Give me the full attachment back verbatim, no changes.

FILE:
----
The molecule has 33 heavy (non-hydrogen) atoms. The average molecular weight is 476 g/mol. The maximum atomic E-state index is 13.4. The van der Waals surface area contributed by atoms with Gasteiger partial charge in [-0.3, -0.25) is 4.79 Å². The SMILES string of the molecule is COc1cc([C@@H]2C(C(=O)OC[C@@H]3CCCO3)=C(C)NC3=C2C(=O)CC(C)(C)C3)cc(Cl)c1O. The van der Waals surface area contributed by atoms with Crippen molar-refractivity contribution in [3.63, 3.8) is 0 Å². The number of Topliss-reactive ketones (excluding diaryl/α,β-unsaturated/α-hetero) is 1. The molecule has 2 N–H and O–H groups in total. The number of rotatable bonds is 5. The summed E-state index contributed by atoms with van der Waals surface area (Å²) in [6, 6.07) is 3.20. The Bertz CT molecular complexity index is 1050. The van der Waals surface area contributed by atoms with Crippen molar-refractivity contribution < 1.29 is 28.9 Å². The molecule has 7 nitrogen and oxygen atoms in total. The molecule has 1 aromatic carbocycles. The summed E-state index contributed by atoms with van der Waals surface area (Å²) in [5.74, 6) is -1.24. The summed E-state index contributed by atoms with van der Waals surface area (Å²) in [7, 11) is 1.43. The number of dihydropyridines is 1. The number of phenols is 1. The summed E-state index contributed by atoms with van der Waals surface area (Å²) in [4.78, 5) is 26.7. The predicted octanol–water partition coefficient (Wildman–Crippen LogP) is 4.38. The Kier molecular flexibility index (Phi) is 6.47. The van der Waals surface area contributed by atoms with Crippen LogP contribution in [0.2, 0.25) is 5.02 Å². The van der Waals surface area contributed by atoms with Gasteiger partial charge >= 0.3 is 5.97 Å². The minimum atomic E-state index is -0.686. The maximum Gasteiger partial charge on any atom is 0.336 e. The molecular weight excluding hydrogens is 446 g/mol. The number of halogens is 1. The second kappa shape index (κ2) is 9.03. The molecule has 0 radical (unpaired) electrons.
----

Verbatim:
The molecule has 33 heavy (non-hydrogen) atoms. The average molecular weight is 476 g/mol. The maximum atomic E-state index is 13.4. The van der Waals surface area contributed by atoms with Gasteiger partial charge in [-0.3, -0.25) is 4.79 Å². The SMILES string of the molecule is COc1cc([C@@H]2C(C(=O)OC[C@@H]3CCCO3)=C(C)NC3=C2C(=O)CC(C)(C)C3)cc(Cl)c1O. The van der Waals surface area contributed by atoms with Crippen molar-refractivity contribution in [3.63, 3.8) is 0 Å². The number of Topliss-reactive ketones (excluding diaryl/α,β-unsaturated/α-hetero) is 1. The molecule has 2 N–H and O–H groups in total. The number of rotatable bonds is 5. The summed E-state index contributed by atoms with van der Waals surface area (Å²) in [6, 6.07) is 3.20. The Bertz CT molecular complexity index is 1050. The van der Waals surface area contributed by atoms with Crippen molar-refractivity contribution < 1.29 is 28.9 Å². The molecule has 7 nitrogen and oxygen atoms in total. The molecule has 1 aromatic carbocycles. The summed E-state index contributed by atoms with van der Waals surface area (Å²) in [5.74, 6) is -1.24. The summed E-state index contributed by atoms with van der Waals surface area (Å²) in [7, 11) is 1.43. The number of dihydropyridines is 1. The number of phenols is 1. The summed E-state index contributed by atoms with van der Waals surface area (Å²) in [4.78, 5) is 26.7. The predicted octanol–water partition coefficient (Wildman–Crippen LogP) is 4.38. The Kier molecular flexibility index (Phi) is 6.47. The van der Waals surface area contributed by atoms with Crippen LogP contribution in [0.2, 0.25) is 5.02 Å². The van der Waals surface area contributed by atoms with Gasteiger partial charge >= 0.3 is 5.97 Å². The minimum atomic E-state index is -0.686. The maximum Gasteiger partial charge on any atom is 0.336 e. The molecular weight excluding hydrogens is 446 g/mol. The number of halogens is 1. The second kappa shape index (κ2) is 9.03. The molecule has 0 radical (unpaired) electrons.